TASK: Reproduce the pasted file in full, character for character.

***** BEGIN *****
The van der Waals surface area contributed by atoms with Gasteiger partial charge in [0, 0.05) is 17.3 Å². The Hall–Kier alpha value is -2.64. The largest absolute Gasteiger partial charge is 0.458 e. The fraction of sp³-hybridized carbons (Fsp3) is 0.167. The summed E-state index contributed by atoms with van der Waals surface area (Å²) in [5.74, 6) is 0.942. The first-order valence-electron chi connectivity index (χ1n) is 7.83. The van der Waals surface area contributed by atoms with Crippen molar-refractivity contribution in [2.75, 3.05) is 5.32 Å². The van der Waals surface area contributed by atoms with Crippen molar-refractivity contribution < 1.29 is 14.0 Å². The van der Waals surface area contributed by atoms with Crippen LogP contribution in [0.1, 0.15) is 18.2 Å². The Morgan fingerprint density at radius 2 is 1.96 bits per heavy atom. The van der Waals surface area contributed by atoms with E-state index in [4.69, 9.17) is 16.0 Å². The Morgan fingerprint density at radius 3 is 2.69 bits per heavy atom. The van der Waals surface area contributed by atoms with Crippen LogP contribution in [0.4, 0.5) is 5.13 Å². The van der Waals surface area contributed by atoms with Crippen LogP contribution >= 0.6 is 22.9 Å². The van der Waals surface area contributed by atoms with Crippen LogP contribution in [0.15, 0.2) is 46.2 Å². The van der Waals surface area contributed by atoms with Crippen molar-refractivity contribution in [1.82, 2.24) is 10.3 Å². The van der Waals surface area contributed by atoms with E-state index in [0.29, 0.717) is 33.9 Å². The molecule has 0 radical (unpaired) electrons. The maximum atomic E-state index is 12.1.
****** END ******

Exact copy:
The van der Waals surface area contributed by atoms with Gasteiger partial charge in [0, 0.05) is 17.3 Å². The Hall–Kier alpha value is -2.64. The largest absolute Gasteiger partial charge is 0.458 e. The fraction of sp³-hybridized carbons (Fsp3) is 0.167. The summed E-state index contributed by atoms with van der Waals surface area (Å²) in [5.74, 6) is 0.942. The first-order valence-electron chi connectivity index (χ1n) is 7.83. The van der Waals surface area contributed by atoms with Crippen molar-refractivity contribution in [2.75, 3.05) is 5.32 Å². The van der Waals surface area contributed by atoms with Crippen molar-refractivity contribution < 1.29 is 14.0 Å². The van der Waals surface area contributed by atoms with Crippen LogP contribution in [0.1, 0.15) is 18.2 Å². The Morgan fingerprint density at radius 2 is 1.96 bits per heavy atom. The van der Waals surface area contributed by atoms with E-state index in [4.69, 9.17) is 16.0 Å². The Morgan fingerprint density at radius 3 is 2.69 bits per heavy atom. The van der Waals surface area contributed by atoms with Crippen LogP contribution in [0.4, 0.5) is 5.13 Å². The van der Waals surface area contributed by atoms with Crippen LogP contribution >= 0.6 is 22.9 Å². The van der Waals surface area contributed by atoms with Crippen LogP contribution in [0.15, 0.2) is 46.2 Å². The van der Waals surface area contributed by atoms with Crippen molar-refractivity contribution in [1.82, 2.24) is 10.3 Å². The van der Waals surface area contributed by atoms with E-state index in [0.29, 0.717) is 33.9 Å². The molecule has 0 radical (unpaired) electrons. The maximum atomic E-state index is 12.1.